The underdog that became the top dog

Daniel Chida
UB SRC PRESIDENT: Maatla Magibisela

Maatla Magibisela, is the new Student Representative Council at the University of Botswana. The new kid on the political block acquired at seat the hell of student power through a new entrant on the political party space, the Diplomatic Student Power (DSP), defeating Moono Wa Baithuti and Alliance for Progressive and Botswana Congress Party’s United Student Movement as well as Botswana Democratic Party’s GS26.

Magibisela got 571 votes with Boniface Seane of the BDP who trailing behind with 523 votes. The 22-year-old Kopong born young politician is currently a double major degree in Political Science and Economics. The Voice Reporter, DANIEL CHIDA speaks to the leader of a team that was coordinated and financed by businessman, Tshepang Mabaila.

  • How does it feel to have won the Presidency?

I am very grateful and humbled by the great responsibility the student community has trusted us with. But I am also excited at the journey of service ahead of us.

  • Let’s talk about your movement, how was it established?

The DSP was established by a group of students who were tired of the status quo in UB. We were tired primarily of the interference of national partisanship within the University, which had consequently tempered with the students’ expression of independence of thought and the overall incubation of leaders.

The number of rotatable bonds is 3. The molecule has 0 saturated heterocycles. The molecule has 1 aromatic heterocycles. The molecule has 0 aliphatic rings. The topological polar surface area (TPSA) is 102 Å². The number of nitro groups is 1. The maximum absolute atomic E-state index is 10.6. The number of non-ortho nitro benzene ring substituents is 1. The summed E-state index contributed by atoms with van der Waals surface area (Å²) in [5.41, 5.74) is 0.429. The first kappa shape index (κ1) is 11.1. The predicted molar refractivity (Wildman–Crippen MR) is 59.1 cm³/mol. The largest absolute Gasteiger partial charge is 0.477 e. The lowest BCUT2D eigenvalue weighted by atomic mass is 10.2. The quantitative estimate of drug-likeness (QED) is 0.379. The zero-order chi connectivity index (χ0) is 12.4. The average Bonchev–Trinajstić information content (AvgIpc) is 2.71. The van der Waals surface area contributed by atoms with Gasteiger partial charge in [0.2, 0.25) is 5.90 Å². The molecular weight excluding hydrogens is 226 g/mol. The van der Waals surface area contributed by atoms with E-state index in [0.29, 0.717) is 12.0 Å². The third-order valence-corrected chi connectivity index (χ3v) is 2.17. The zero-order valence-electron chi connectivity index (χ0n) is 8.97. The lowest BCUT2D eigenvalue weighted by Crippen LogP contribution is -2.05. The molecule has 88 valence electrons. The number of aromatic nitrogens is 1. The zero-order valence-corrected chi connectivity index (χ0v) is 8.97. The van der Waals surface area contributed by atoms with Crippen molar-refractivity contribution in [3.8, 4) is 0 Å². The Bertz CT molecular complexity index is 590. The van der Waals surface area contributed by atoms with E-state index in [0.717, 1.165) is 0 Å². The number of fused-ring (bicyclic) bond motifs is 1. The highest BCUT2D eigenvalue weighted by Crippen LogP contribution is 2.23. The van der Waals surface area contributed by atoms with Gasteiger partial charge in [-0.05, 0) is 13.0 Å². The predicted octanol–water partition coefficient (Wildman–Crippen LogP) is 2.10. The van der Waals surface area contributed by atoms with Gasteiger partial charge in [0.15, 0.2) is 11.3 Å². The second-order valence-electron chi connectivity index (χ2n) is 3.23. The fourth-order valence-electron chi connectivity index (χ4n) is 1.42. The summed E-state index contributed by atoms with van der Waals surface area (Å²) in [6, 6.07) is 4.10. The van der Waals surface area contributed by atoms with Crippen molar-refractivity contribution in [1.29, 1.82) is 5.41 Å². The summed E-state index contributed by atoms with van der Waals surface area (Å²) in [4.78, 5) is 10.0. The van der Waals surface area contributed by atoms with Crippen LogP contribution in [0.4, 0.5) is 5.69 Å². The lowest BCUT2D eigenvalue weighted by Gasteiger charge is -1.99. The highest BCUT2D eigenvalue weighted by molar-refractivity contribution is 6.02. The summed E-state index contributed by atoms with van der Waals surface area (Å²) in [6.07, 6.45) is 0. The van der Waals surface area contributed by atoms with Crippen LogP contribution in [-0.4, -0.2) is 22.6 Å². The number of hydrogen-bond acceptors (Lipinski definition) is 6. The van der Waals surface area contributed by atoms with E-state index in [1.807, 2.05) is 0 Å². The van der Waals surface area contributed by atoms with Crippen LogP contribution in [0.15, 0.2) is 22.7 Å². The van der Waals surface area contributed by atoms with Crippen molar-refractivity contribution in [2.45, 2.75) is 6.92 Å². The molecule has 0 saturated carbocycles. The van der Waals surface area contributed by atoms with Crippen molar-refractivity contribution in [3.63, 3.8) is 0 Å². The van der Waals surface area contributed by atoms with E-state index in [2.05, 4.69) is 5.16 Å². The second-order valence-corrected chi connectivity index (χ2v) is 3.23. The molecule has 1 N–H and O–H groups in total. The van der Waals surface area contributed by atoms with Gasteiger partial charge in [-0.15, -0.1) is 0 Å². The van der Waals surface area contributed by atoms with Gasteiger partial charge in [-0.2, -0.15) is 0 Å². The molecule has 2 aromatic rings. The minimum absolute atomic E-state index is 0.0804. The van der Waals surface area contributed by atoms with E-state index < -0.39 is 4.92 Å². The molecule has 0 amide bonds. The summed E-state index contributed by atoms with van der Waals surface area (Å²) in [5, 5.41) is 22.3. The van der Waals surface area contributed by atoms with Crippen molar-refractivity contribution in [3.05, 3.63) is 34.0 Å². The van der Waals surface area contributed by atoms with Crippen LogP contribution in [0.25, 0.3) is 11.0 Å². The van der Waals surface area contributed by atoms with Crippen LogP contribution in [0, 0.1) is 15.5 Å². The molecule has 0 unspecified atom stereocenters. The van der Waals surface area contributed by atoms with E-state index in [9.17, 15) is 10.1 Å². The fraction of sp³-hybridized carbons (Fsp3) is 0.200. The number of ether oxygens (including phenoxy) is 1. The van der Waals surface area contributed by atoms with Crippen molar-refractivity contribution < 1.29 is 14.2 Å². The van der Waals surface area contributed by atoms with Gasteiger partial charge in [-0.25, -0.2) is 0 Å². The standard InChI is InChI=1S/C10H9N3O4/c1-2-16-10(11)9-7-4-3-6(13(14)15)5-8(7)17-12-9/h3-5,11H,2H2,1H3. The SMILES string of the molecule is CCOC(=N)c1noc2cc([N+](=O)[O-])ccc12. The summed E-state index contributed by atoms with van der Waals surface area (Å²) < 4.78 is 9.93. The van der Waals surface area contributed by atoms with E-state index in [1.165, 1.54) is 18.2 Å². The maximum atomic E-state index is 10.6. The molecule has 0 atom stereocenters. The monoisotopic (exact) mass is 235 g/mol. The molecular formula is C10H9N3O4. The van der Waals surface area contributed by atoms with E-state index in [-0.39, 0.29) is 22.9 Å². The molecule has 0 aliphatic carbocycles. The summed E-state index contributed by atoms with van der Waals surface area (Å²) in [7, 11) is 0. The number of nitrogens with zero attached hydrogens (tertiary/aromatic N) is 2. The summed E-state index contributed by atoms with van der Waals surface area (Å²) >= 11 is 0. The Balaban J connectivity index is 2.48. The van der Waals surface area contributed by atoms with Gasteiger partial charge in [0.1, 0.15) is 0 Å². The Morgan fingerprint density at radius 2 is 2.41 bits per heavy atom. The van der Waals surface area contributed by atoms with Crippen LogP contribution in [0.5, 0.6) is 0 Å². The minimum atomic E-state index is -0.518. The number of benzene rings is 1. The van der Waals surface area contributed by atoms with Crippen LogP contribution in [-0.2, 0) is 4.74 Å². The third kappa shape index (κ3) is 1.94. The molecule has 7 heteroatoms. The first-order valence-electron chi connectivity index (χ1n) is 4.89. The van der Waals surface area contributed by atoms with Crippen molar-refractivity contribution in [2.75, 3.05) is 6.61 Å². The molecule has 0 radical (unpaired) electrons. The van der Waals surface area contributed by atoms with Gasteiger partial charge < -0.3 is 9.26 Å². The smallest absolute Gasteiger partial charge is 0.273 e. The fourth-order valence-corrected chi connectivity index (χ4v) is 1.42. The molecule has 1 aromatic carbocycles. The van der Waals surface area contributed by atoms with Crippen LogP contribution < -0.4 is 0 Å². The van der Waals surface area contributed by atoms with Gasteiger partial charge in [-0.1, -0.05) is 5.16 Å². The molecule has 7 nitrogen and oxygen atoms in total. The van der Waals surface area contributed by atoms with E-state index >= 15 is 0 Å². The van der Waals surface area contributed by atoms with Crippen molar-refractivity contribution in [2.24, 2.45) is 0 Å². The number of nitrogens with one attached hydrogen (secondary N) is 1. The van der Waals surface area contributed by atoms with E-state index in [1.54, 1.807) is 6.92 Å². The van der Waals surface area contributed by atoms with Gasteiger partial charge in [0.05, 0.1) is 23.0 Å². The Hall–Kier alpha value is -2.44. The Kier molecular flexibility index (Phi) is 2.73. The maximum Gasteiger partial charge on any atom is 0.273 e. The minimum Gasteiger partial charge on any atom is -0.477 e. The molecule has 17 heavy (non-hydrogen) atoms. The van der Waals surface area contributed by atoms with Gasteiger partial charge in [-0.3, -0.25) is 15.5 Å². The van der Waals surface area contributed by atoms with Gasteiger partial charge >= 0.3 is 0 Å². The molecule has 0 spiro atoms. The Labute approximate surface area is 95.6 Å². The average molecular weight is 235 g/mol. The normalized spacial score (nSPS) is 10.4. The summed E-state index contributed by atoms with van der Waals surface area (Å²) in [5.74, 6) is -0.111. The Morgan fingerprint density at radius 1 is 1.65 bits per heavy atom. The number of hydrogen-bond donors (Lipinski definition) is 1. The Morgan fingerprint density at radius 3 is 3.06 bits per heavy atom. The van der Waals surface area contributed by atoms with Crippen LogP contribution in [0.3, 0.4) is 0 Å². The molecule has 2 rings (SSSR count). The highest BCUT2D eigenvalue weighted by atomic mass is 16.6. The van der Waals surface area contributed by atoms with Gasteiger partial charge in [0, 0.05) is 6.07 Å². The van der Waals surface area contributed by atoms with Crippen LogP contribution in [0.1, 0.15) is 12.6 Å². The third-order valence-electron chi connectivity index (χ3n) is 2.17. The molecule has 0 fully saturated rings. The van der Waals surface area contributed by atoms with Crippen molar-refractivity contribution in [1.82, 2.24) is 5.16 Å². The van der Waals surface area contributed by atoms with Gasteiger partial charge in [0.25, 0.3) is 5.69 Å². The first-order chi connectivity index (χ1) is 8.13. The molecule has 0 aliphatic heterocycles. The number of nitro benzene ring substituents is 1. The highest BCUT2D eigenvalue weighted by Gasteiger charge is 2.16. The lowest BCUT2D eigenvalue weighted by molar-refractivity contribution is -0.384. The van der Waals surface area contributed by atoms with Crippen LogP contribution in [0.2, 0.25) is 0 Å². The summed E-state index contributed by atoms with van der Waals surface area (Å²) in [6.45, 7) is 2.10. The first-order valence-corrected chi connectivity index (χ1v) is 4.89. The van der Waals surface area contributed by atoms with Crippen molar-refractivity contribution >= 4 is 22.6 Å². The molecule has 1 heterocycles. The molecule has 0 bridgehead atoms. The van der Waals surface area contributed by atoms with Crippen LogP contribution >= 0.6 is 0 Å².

We had also observed the downward trajectory with regard to integrity and effectiveness of the SRC. This formed the foundation of The DSP.

  • What is your main focus?

Our core objective is to create an alternative student centric movement that prioritises the development of leaders and service to the students. We also hope to appeal to a broader student populace who are not interested in partisanship.

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  • Why did you not align with some of the parties within the UB?

Because we have realised that this alignment does not serve to protect the interests of the students. The relationship is not founded on mutual benefit. It is only effective, to the extent of swaying the political landscape.

In short we only see national political leaders during campaigns, endorsing people they rarely know and thats it. So we decided to form a new movement that will rely only on the contestation of ideas and eliminate the interference of national politics.

  • Coming up against Moono Wa Baithuti, long time winners, how was it?

As you would imagine, the campaign was very intense, especially given the fact that we were up against them. We spent sleepless nights strategising, and going on the ground to canvass for support. But it was also exciting, very exciting.

  • What will be your focus area?

Our tenure in office will be guided by five priorities, Employability and Academic Enhancement , Entrepreneurship development and commercialisation of talent, Student Welfare and Effective engagement with stakeholders.

I would love to appreciate the DSP’ campaign team, central committee and the students at large for their support. But also thank Mabaila for buying into our vision and supporting us with resources.

  • Any plans for holding a bigger office politically?

Well, I can’t say with certainty what the future holds but I certain of this fact, that I will continue to serve my community where I can. The DSP is a student movement and we have no interests of expanding outside. However, we have received request from students in other universities to extend our reach to them. Engagements are ongoing.

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